13. The two men disagree on the sequence that sees Dude sing while Colorado strums his guitar. Carpenter still enjoys it while Schickel appears to absolutely hate it.

14. Schickel says Hawks made this film as “an answer” of sorts to some other westerns which he “loathed.” One of them was High Noon which Carpenter points out was despised by both Hawks and Wayne. “[Hawks] felt that High Noon was kind of a cowardly movie,” says Schickel, “in that the sheriff, Gary Cooper in the film, runs around as Howard liked to put it, and he put it this way frequently, like a chicken with his head cut off because he was seeking assistance.”

15. “Hawks often let his actors ad-lib on the set,” says Carpenter, adding that they would begin the day with a rehearsal and then follow it with a table read where new dialogue options were suggested before proceeding to actually shoot the scenes in question. “Sounds like a very humane way of working.”

16. Carpenter compares Hawks’ directorial style to Clint Eastwood’s in that “his visuals don’t call attention to themselves. Many directors will shoot a scene, and they will tell you how interesting the sequence is and how brilliant they are by the camera angles they use.”

17. The big action finale required them to blow up the villains’ warehouse twice because the first time was ruined after the prop folks filled it with colored paper. It apparently looked awful, “like a Chinese firecracker exploding,” so they reset and re-shot the sequence.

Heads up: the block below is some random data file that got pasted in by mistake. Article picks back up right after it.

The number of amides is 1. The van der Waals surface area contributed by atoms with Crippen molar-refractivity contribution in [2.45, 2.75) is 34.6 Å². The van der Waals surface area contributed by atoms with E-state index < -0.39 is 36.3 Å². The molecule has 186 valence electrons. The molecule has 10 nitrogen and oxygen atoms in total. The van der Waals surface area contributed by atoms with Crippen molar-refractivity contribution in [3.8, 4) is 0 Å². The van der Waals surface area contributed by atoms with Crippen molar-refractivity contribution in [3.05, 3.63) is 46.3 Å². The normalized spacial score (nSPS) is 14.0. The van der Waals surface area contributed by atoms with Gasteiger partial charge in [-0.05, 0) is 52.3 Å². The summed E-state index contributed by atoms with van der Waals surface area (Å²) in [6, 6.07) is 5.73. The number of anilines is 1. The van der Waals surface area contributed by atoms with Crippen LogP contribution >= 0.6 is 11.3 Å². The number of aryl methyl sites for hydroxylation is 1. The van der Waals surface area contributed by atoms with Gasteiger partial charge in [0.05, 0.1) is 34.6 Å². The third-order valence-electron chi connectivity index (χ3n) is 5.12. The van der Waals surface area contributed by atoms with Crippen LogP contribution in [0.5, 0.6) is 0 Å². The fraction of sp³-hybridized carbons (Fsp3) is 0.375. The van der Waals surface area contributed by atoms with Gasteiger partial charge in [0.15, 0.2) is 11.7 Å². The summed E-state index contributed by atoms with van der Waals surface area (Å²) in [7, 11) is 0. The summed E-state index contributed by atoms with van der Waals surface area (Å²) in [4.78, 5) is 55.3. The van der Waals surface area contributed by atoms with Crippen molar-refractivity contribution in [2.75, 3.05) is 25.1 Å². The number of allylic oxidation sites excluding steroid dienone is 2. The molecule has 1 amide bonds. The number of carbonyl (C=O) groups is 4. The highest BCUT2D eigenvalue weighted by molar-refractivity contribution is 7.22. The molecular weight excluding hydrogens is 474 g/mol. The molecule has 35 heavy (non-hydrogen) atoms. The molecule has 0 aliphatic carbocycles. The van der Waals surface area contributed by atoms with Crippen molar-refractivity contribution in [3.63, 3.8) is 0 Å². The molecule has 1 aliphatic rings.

18. Carpenter acknowledges that this isn’t as profound a film as The Searchers, but he says it’s still one of the greatest westerns of all time. “It’s almost like watching a piece of classical music. It’s slow and elegant and it doesn’t rush, and it goes from one movement to the next and it carries you along with it, and if you give yourself over to Rio Bravo as I hope you have while watching this film, and you give yourself over to the time this was made and the love behind it and the performers, I think you can see this is one of the most entertaining films ever made.”

Best in Context-Free Commentary

“There’s Wayne in his typical outfit.”

“Chance was the name of Howard Hawks’ girlfriend through the ‘50s.”

“Now we have sort of painful ethnic humor here.”

“I suppose to audiences today this seems absolutely ridiculous, but it was fun back in 1959.”

“John Wayne has one of the worst voices of all time.”

“John Wayne always wore his pants a little shorter than anyone else’s.”

John Wayne Westerns Film Collection [Blu-ray]

Final Thoughts

Unfortunately, this is one of those spliced-together commentaries pulling from two sources. It’s bad enough that we shift between Carpenter and Schickel and that it’s a 40/60 split, but there’s a surprising number of silences here too. When they do talk their shared appreciation for the film is highly evident. Carpenter talks about the film’s shots, the structure, and westerns in general, while Schickel makes sure to remind us that he was good friends with Hawks. There are some interesting bits here, and their enthusiasm for the film is great, but it’s not a strong commentary overall.

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Rob Hunter has been writing for Film School Rejects since before you were born, which is weird seeing as he's so damn young. He's our Chief Film Critic and Associate Editor and lists 'Broadcast News' as his favorite film of all time. Feel free to say hi if you see him on Twitter @FakeRobHunter.